Lecture One Hundred and Fifty-First
3. And all the princes of the king of Babylon came in, and sat in the middle gate, even Nergal-sharezer, Samgar-nebo, Sarsechim, Rabsaris, Nergal-sharezer, Rab-mag, with all the residue of the princes of the king of Babylon.
3. Et ingressi sunt omnes duces regis Babylonis, et sederunt in porta media, Neregal, Sarezer, Samegar, Nebusarzechin Rabsaris, Neregal, Sarezer, Rabmag, et residuum ducum (hoc est, et alii duces) regis Babylonis.
4. And it came to pass, that when Zedekiah the king of Judah saw them, and all the men of war, then they fled, and went forth out of the city by night, by the way of the king's garden, by the gate betwixt the two walls: and he went out the way of the plain.
4. Et factum est cum vidisset eos Zedechias rex Jehudah, et omnes viri militares, tunc aufugerunt, et egressi sunt ex urbe noctu per viam horti regis ad portam inter duos muros, et egressus est per viam deserti.
IT is proved here that the prophecy of Jeremiah was fulfilled; so that it became really evident that he had not spoken unadvisedly, but from the mouth of God. And thus was fulfilled also what is said as a common proverb, that fools become wise too late; for they never obey good and wise counsels while they may, but at length they are made to know by their own miseries and their teacher, experience, that what they despised is true, but without any benefit. This happened to Zedekiah, who had been often exhorted by the Prophet to surrender himself to King Nebuchadnezzar. As, then, he had obstinately refused the yoke, he was at length constrained to reap the fruit of his obstinacy.
Now Jeremiah says, that the princes of King Nebuchadnezzar, that is, those he had set over his forces, entered the city, the wall being broken down, and sat in the middle gate; for it was necessary for them to be wary, lest there should be ambushes; and even conquerors do not immediately penetrate into every part when a city is taken, but search whether all the places be free from enemies. This then was done by the leaders of the army, for they stood in the middle gate, that they might exercise authority over the city, and yet be safe from all ambushes. Jeremiah mentions some of them by name, but it is uncertain whether he adds a surname to some of them. But as this is doubtful and is of no great moment, it is enough for us that the chief of the leaders are named, in order to accredit the narrative.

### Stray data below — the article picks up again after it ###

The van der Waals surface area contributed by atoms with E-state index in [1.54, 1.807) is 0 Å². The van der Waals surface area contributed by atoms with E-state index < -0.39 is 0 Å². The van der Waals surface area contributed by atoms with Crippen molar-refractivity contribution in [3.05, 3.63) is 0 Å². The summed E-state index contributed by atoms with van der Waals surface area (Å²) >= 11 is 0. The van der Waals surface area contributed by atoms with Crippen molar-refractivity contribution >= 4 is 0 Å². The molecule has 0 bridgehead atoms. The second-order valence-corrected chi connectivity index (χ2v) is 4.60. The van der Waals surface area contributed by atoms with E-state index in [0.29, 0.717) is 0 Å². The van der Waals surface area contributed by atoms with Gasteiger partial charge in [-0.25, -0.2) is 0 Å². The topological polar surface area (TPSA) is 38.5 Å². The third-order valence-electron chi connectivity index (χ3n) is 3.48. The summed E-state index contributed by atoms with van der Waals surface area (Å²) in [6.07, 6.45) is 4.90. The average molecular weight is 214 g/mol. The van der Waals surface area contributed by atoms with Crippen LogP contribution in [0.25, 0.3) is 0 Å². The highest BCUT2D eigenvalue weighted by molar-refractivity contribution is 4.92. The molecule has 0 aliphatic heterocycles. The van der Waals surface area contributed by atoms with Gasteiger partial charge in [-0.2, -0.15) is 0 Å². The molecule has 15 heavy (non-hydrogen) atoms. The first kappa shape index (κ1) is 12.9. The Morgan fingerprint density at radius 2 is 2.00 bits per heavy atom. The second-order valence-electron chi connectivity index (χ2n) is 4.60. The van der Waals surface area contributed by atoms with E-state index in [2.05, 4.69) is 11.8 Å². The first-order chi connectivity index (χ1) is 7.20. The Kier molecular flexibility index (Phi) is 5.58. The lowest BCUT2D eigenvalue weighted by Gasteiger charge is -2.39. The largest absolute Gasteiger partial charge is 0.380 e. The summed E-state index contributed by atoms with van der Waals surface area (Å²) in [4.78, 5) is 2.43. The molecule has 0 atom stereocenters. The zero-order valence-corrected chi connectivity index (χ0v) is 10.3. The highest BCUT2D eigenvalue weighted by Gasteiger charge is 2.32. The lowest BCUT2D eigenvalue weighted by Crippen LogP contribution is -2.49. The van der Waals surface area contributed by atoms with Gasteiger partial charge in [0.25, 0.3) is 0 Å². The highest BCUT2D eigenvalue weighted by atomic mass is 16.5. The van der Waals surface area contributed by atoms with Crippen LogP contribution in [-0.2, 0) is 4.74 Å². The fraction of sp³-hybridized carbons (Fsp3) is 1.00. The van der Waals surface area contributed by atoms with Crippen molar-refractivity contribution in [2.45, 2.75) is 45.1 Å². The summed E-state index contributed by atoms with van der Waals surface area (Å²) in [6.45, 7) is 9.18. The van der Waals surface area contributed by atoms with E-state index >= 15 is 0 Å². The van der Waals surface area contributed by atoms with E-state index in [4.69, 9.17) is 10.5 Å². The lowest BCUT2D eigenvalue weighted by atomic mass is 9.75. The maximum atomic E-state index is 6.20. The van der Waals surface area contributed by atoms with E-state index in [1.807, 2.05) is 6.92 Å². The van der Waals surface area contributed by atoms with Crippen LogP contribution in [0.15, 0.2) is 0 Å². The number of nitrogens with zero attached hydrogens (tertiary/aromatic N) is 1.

he then adds, After Zedekiah saw them, etc.; not that he came to that part, but after he understood that that part of the city was occupied by the enemies; for matters then had come to an extremity. Then he fled with his men of war. And here is set before us a sad spectacle: men in no way trained up for war were left in the city, women also and children were left there, while the men of war fled, inasmuch as their condition was worse, because they had delayed the taking of the city. It was then according to what is commonly done, that they fled. We yet see that ungodly men, after having long despised heavenly truth, flee in time of danger, and are so filled with terror, that they cast themselves headlong into many perils. This is a just reward to those who are not terrified by the threatenings of God, but become so hardened, that they too late acknowledge that they ought to have feared; and being, as it were, stunned, they see not what is expedient, and cannot follow any fixed course.
The Prophet adds, that they fled in the night, and that they went out by the way of the king's garden, and lastly, that they came to the gate which was between the two walls. There is in this passage nothing superfluous; for he meant to shew us, that though the king thought that he could escape from the hands of his enemies, he was yet taken, as God had predicted. For, if after the city was taken, he had come as a suppliant, of his own accord, he might probably have obtained mercy; and this counsel, we know, was given while the state of things was not yet desperate; but he put no faith in God's word. In the meantime he thought that he could disappoint his enemies, if he quickly fled through some secret way. Some think that there was a subterranean passage, which had a door in the middle of the garden, and had also an egress at the other end in the plain of Jericho, as we shall hereafter see. And that region was barren, and therefore solitary. Hence the king entertained confidence; but he found, at length, how certain was prophetic truth; for it is said afterwards, that the Chaldeans followed and took him. But this circumstance, as I have said, ought to be carefully observed, that the king, as the Prophet tells us, fled. through a secret way, during the darkness of the night, and escaped. It now follows --